Our Diagnosis Story pt. 2

This is the second part of our story, you can find part one here. This is a very honest and emotional and if anything I say offends anyone, I apologise because it really isn’t my intention. There are things in both of these posts I wasn’t sure whether to include for this very reason but I really want to be honest about everything that happened and everything that went through our heads at the time. Reading other families’ accounts of their experiences has helped me enormously and my hope is that by sharing this it might do the same for someone else. I also started this blog with the intention of giving an honest account of my experience of being plus size and pregnant whatever happened and I still want to do that, only now it’s taken a slightly different turn.

When we heard the words ‘Down’s Syndrome’ we had the strangest reaction. We both broke into huge grins. All we could think was our baby wasn’t going to die. He was going to live and all I felt for days after was relief. Relief that it wasn’t Edward’s/Trisomy18, relief that we weren’t going to lose him before we ever knew him. Having the prospect of the most awful scenario presented to us made digesting a diagnosis of Down’s Syndrome a lot, lot easier.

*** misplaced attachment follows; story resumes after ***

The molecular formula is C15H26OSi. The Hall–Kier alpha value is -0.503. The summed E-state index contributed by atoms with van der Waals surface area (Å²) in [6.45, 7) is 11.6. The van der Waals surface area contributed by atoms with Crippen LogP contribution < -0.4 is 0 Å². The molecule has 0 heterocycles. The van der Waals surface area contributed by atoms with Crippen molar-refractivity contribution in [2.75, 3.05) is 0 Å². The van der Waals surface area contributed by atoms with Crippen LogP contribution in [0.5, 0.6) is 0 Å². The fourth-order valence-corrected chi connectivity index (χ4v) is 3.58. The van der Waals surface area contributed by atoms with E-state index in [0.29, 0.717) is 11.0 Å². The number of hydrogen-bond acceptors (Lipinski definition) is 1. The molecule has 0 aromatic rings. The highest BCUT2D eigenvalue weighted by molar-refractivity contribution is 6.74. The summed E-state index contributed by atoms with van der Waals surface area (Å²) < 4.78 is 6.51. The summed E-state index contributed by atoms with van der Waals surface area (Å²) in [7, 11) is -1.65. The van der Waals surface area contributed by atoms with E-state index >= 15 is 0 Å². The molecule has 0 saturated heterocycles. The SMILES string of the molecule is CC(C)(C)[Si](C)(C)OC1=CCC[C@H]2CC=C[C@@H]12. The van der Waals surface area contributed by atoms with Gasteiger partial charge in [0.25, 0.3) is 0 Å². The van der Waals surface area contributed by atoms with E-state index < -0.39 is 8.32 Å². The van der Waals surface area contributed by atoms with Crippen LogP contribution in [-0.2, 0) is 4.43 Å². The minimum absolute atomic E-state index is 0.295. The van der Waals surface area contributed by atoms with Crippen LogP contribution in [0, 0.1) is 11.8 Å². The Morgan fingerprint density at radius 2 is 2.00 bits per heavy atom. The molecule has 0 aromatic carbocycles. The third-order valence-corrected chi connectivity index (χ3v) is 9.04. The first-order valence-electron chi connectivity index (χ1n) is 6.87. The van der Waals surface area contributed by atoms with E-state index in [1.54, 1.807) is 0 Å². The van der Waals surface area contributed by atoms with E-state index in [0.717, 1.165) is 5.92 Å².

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Eventually though, reality set in. Yes, he would get a chance at life but what sort of life would it be? We knew he would have a learning disability which in DS is usually mild to moderate; I felt as though we could deal with that. A learning disability can happen to the most normal, perfect child in the world. However, with DS comes a host of health problems and to begin with we were very much in the dark about those. As happy as we were that we weren’t going to lose him, we had to make a decision about what a life with Down’s Syndrome meant for our baby and with that came a very difficult decision. 
We had the phone call with the amniocentesis results late Friday afternoon which meant we had the whole weekend to let it sink in. We were told we would see my consultant on Monday but they didn’t know what time because they hadn’t had a chance to get hold of her. Come Monday I was so antsy and sick of waiting around I rang the hospital to give them a little nudge and they told us to come in later that day to see the same antenatal screening midwife we had seen the week before. No consultant.